Actually I had a positive impression about the Norwegian police already when I was in Oslo, on my arrival.
There was a guy pissing on the street and few meters far there were two policemen taking care of a guy, probably from Pakistan, bleeding on the street. I was surprised both by the fact that someone could be violent in this country, but also but the fact that police was caring so much.
“In Norway” explained me Andres when I told him about this episode last week “police first take care of the injured person, or of the one who was robbed or mugged or assaulted, and only when they are sure the victim is fine, they look for the criminal”
“In Italy as well they do not care so much about those who assaulted a person, also cause, sometimes, during demonstrations, mainly, it’s the police that injure someone”
He laughted again.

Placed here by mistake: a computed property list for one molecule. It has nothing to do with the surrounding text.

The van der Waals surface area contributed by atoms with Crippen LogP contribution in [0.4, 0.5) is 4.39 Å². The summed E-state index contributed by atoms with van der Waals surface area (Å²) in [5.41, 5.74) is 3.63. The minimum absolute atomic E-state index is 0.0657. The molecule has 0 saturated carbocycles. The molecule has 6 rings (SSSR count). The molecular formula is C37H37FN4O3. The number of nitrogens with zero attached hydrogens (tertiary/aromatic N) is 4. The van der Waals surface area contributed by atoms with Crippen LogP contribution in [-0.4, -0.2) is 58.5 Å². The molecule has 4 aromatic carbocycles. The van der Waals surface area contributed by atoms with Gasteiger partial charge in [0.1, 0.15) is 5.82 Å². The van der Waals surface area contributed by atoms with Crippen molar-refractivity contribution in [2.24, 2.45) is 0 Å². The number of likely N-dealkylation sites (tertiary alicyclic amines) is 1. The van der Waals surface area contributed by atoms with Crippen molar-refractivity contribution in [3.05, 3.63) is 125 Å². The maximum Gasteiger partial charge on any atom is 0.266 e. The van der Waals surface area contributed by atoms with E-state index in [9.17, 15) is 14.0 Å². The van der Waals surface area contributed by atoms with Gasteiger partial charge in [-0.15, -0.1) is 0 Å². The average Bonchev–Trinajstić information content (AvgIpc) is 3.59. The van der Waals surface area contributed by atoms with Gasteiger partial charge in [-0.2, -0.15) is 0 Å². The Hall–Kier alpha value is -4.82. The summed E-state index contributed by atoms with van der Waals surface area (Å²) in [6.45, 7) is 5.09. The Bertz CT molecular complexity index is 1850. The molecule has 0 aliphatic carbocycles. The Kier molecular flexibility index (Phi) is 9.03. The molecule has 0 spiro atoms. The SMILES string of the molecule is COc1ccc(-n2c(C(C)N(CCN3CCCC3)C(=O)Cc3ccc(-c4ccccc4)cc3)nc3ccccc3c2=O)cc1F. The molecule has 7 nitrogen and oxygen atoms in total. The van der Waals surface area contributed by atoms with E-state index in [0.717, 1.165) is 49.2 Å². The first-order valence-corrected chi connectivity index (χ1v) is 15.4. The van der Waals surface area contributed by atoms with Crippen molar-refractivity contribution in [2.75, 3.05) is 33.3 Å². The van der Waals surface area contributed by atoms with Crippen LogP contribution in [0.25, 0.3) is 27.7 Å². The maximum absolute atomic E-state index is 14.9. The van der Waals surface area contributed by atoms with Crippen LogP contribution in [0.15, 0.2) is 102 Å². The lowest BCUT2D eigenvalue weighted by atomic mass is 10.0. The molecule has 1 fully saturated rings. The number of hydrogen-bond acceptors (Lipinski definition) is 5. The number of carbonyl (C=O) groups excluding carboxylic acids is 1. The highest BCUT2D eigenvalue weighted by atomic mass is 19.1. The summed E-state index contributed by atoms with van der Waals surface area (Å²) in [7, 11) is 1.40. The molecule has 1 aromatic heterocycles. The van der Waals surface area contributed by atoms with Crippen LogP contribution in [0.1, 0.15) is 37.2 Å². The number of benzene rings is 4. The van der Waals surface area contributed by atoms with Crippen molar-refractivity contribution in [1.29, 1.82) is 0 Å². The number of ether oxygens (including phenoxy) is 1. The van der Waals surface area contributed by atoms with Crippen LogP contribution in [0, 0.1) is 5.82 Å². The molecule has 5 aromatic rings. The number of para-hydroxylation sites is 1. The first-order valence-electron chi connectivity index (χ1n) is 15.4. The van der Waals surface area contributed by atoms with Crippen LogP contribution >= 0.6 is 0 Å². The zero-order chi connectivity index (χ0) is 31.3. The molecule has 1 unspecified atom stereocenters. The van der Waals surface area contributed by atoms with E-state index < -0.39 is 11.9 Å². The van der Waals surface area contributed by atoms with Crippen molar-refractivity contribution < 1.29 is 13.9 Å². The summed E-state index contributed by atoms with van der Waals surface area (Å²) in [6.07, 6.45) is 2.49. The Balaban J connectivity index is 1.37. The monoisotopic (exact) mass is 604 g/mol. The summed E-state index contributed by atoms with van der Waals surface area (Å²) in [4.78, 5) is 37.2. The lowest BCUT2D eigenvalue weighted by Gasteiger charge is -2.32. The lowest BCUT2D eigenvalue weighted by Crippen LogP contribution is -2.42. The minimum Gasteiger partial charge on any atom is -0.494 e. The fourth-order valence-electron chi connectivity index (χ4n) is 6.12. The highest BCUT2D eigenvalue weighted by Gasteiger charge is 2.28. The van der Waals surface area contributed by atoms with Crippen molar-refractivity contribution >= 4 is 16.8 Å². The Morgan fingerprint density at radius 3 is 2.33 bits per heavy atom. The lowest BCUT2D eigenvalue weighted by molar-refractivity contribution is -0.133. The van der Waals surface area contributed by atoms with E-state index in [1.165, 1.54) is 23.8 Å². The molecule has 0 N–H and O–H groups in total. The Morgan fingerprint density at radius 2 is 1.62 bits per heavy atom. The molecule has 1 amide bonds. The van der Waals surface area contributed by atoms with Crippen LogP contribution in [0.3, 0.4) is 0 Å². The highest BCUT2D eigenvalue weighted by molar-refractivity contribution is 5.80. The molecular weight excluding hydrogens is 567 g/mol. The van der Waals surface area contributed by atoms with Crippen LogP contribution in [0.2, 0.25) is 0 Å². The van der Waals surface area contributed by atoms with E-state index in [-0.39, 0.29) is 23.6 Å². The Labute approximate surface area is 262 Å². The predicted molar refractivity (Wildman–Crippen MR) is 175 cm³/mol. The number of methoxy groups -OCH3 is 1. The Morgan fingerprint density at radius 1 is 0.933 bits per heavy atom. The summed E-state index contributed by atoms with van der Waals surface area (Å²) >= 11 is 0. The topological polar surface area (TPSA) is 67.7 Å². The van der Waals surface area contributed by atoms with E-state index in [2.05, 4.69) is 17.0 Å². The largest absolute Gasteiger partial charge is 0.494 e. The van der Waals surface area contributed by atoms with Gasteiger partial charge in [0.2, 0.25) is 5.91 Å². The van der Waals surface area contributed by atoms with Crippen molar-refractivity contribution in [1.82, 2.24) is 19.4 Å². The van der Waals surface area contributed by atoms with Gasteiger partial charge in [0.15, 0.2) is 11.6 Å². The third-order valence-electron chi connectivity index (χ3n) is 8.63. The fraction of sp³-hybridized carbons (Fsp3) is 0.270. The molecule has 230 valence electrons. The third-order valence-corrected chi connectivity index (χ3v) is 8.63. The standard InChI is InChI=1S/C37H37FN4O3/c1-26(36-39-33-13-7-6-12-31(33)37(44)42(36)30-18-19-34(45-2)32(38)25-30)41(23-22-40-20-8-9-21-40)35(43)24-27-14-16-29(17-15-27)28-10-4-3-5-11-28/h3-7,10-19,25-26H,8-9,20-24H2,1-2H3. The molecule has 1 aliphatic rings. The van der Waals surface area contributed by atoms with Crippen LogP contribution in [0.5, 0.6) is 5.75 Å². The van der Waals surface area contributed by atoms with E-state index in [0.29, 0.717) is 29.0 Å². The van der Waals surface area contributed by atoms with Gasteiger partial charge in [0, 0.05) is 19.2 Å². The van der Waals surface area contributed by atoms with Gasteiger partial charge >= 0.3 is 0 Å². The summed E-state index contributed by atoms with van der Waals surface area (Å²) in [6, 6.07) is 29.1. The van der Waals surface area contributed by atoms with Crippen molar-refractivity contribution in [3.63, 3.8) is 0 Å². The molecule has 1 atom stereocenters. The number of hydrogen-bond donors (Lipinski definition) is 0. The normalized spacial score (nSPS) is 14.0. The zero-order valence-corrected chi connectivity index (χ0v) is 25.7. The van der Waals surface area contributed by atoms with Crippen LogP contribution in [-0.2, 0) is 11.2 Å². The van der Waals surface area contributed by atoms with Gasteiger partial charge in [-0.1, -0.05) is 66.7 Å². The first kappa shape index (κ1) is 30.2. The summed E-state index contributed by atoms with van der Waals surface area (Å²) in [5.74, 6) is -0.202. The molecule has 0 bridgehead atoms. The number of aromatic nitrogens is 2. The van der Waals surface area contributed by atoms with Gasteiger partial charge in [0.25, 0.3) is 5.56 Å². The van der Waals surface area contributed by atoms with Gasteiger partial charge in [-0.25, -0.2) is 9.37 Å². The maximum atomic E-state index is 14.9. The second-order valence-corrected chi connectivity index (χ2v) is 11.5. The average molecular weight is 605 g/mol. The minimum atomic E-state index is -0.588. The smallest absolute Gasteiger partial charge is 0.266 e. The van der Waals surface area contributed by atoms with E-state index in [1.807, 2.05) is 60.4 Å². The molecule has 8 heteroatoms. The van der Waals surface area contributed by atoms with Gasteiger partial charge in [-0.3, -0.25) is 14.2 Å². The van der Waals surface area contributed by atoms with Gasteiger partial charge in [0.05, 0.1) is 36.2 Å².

Few days after Andres was assaulted (actually he was just punched twice, nothing more than that). A guy, drunk and stoned, entered his cafeteria (right above the “Tre Brør”) and asked for a beer. Andres refused to give him a beer, also cause he could clearly see that that guy didn’t need any more alcohol to get drunk. I like to think he did it cause he wanted this dreadlocked dude not to waste his money, but the guy didn’t appreciate it and punched him twice, as I already wrote above, then he left. I was sitting on a bench, talking with a colleague after work, and tried to convince me I was “Siberian”. I was tired and sincerely, without knowing what happened earlier, I didn’t want to be annoyed. We left, and he did the same. After half a hour I was drinking a beer with my friends in “Tre Brør” with my friends, when this guy came back to the bar. Soon the bartender called the police.